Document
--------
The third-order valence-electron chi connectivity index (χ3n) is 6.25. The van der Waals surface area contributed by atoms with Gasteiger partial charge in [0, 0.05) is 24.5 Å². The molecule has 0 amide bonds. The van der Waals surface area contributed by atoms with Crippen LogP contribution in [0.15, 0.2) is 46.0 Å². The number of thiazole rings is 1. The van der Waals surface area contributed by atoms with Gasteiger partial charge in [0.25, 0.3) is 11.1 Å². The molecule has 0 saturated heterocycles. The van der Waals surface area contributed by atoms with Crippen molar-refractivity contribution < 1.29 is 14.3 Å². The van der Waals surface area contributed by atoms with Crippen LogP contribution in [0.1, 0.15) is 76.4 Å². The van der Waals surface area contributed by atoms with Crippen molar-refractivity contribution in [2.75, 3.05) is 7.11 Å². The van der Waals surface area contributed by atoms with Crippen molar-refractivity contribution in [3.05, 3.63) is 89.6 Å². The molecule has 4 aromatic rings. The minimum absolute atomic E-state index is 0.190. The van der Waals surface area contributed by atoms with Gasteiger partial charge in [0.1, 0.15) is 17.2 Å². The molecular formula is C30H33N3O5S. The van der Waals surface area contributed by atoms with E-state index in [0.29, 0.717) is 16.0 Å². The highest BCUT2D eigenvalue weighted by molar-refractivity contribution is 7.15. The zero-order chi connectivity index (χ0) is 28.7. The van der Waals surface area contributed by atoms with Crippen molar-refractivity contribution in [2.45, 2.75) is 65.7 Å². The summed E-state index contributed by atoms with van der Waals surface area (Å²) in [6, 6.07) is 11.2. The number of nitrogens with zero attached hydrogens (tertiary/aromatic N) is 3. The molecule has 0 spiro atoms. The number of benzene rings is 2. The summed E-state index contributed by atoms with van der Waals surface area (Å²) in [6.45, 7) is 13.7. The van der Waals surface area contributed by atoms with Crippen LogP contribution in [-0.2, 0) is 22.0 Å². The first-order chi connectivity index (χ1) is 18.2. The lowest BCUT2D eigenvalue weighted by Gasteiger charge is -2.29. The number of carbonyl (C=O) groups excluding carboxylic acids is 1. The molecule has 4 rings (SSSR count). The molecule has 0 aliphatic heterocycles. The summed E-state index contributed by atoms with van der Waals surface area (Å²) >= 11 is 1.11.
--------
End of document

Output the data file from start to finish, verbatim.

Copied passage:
The third-order valence-electron chi connectivity index (χ3n) is 6.25. The van der Waals surface area contributed by atoms with Gasteiger partial charge in [0, 0.05) is 24.5 Å². The molecule has 0 amide bonds. The van der Waals surface area contributed by atoms with Crippen LogP contribution in [0.15, 0.2) is 46.0 Å². The number of thiazole rings is 1. The van der Waals surface area contributed by atoms with Gasteiger partial charge in [0.25, 0.3) is 11.1 Å². The molecule has 0 saturated heterocycles. The van der Waals surface area contributed by atoms with Crippen molar-refractivity contribution < 1.29 is 14.3 Å². The van der Waals surface area contributed by atoms with Crippen LogP contribution in [0.1, 0.15) is 76.4 Å². The van der Waals surface area contributed by atoms with Crippen molar-refractivity contribution in [2.75, 3.05) is 7.11 Å². The van der Waals surface area contributed by atoms with Crippen molar-refractivity contribution in [3.05, 3.63) is 89.6 Å². The molecule has 4 aromatic rings. The minimum absolute atomic E-state index is 0.190. The van der Waals surface area contributed by atoms with Gasteiger partial charge in [0.1, 0.15) is 17.2 Å². The molecular formula is C30H33N3O5S. The van der Waals surface area contributed by atoms with E-state index in [0.29, 0.717) is 16.0 Å². The highest BCUT2D eigenvalue weighted by molar-refractivity contribution is 7.15. The zero-order chi connectivity index (χ0) is 28.7. The van der Waals surface area contributed by atoms with Crippen molar-refractivity contribution in [2.45, 2.75) is 65.7 Å². The summed E-state index contributed by atoms with van der Waals surface area (Å²) in [6, 6.07) is 11.2. The number of nitrogens with zero attached hydrogens (tertiary/aromatic N) is 3. The molecule has 0 spiro atoms. The number of benzene rings is 2. The summed E-state index contributed by atoms with van der Waals surface area (Å²) in [6.45, 7) is 13.7. The van der Waals surface area contributed by atoms with Crippen LogP contribution in [-0.2, 0) is 22.0 Å². The first-order chi connectivity index (χ1) is 18.2. The lowest BCUT2D eigenvalue weighted by Gasteiger charge is -2.29. The number of carbonyl (C=O) groups excluding carboxylic acids is 1. The molecule has 4 rings (SSSR count). The molecule has 0 aliphatic heterocycles. The summed E-state index contributed by atoms with van der Waals surface area (Å²) >= 11 is 1.11.